A lot of us look at our lives, the technology, the things we have, the things we use and feel very fortunate. We are. A lot of us think that all of this is good enough. A lot of us are wrong. Too much of this thinking ultimately leads to decline and “good enough” turns into old-fashioned and backwards looking nostalgia. In the case of technical problem solving the things that are good enough are a scaffolding for the hard problems you are asked to solve. Often this scaffolding becomes a box you construct around yourself. It can ultimately limit your ability to solve the problem rather than enabling you. As Clay Shirky says,
The systemic bias for continuity creates tolerance for the substandard.
Or if you prefer Frank Zappa,
Without deviation from the norm, progress is not possible.
I see the issue coming up even in the most high tech settings. At national labs the super high tech computer models that are used to analyze deep scientific questions are often viewed as being good enough. This leads to the horrible tools called legacy codes. Today’s new codes are tomorrow’s legacy codes. Once you decide the tools you have are good enough, you’ve stepped down the road toward mediocrity.
I’m not talking about pursing progress for the sake of progress, but rather seeking progress where it is available or needed. A mix of things is always available. Some forms of progress are available and are equivalent to simply keeping up. Other forms of progress are associated with an acute recognition of what is limiting your current capability. Balancing these aspects of progress can result in a healthy situation where we move forward. One should always have a deep appreciation for the shortcomings of your current technology and knowledge with a taste for how and when it is holding you back.
What happens when the attitude is “things are good enough”? One form of this happens when people cut themselves off from the state of the art. You see it in technology, but also things like entertainment. This is where “oldies” radio stations come from. People just get tired of keeping up and begin to live in the past. They get tired of trying to understand and appreciate new art forms (like rap, but remember at one time Jazz was edgy!). Even worse is the inability to focus on improving situations that are problematic. This become an attitude of accommodation instead of pushing to do things better.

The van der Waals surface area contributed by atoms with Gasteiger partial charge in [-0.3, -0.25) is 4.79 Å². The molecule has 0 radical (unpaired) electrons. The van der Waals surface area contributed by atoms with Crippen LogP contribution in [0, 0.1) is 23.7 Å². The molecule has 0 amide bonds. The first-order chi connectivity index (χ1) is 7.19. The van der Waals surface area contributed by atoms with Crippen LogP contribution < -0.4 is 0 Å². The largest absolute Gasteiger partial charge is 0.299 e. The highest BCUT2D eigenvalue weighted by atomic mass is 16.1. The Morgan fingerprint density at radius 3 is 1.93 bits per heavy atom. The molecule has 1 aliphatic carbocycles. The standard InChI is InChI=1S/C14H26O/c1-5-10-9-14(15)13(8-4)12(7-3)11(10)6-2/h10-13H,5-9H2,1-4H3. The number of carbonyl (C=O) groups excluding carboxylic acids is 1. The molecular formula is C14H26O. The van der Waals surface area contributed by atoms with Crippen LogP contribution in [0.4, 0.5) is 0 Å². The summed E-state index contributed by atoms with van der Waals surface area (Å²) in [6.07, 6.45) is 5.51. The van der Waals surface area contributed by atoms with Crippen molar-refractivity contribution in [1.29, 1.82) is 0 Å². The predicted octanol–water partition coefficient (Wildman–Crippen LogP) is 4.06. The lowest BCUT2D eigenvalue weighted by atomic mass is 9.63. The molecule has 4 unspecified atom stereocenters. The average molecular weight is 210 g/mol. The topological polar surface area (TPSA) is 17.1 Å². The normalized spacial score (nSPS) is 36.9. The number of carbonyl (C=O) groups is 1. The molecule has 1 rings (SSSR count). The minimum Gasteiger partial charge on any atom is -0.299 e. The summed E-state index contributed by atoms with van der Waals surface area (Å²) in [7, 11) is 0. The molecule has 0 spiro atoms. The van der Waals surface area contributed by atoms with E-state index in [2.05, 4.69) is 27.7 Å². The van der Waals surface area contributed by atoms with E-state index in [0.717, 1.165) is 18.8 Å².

The attitude of accommodation of limitations is part of the issue. Of course, one person’s major advance is another person’s painful technological change. Institutions are like people, as they get older, technology starts to become frightening, or simply tiring. This may be close to the core of the issue. Technology fatigue. People just don’t want to make the effort to do anything new because of a lack of proof or confidence of improvement. It is simply easier to believe that what we have today is good enough.
Why go for a mobile phone? The phone in the kitchen or bedroom at home, or your office is good enough. It seems odd today, but many people went through the phone calculus and decided mobile phones aren’t worth the cost or trouble. Seth Godin puts this in context,
If it scares you, it might be a good thing to try.
It took a technology that clearly took phones to whole new level, the iPhone to push the technology. Now the people who haven’t made the change are a small slice of the population without either the inclination or resources for a mobile phone. What made the difference? The iPhone was more than a phone, it was a mini computer that put the Internet at your fingertips, and new modes of communication into play. All of these pushed the mobile phone over the line. As Steve Jobs famously noted,
Creativity is just connecting things
In my home we haven’t had a land-line phone for over a decade, but I still have one in my office. My employer should get rid of it. They won’t, but they should. My wife and I are naturally progressive and interested in new things. I worry that my employer isn’t quite as progressive as they should be, and their attitude on phones spills over to other things. They have made huge strides with modern electronics and I have hope. They still have issues with integrating cutting edge research into the delivery of major products. There is too much acceptance of old technology and good enough thinking is far too easy to find. Given their devotion to Edisonian mode engineering, they might do well to listen to Thomas Edison’s advise,
Restlessness is discontent — and discontent is the first necessity of progress. Show me a thoroughly satisfied man — and I will show you a failure.
One of my colleagues has a great saying,
you’re never good enough, you can always improve.
This is the sort of thing that gives me hope. We need a lot more people like him.